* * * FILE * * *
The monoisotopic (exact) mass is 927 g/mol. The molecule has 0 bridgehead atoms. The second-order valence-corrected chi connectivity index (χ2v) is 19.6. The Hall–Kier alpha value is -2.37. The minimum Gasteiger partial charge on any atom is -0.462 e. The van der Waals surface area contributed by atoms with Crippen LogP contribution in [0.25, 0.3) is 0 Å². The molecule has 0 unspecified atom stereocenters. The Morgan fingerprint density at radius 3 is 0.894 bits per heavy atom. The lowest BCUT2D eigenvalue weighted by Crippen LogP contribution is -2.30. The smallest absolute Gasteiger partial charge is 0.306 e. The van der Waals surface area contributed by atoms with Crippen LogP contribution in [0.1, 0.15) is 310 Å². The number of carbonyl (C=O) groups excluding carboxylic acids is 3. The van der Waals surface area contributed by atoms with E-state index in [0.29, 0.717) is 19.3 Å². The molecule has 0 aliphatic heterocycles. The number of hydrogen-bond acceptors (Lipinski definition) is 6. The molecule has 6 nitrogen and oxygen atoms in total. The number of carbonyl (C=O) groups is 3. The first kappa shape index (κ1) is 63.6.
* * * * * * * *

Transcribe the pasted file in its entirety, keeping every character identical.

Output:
The monoisotopic (exact) mass is 927 g/mol. The molecule has 0 bridgehead atoms. The second-order valence-corrected chi connectivity index (χ2v) is 19.6. The Hall–Kier alpha value is -2.37. The minimum Gasteiger partial charge on any atom is -0.462 e. The van der Waals surface area contributed by atoms with Crippen LogP contribution in [0.25, 0.3) is 0 Å². The molecule has 0 unspecified atom stereocenters. The Morgan fingerprint density at radius 3 is 0.894 bits per heavy atom. The lowest BCUT2D eigenvalue weighted by Crippen LogP contribution is -2.30. The smallest absolute Gasteiger partial charge is 0.306 e. The van der Waals surface area contributed by atoms with Crippen LogP contribution in [0.1, 0.15) is 310 Å². The number of carbonyl (C=O) groups excluding carboxylic acids is 3. The van der Waals surface area contributed by atoms with E-state index in [0.29, 0.717) is 19.3 Å². The molecule has 0 aliphatic heterocycles. The number of hydrogen-bond acceptors (Lipinski definition) is 6. The molecule has 6 nitrogen and oxygen atoms in total. The number of carbonyl (C=O) groups is 3. The first kappa shape index (κ1) is 63.6.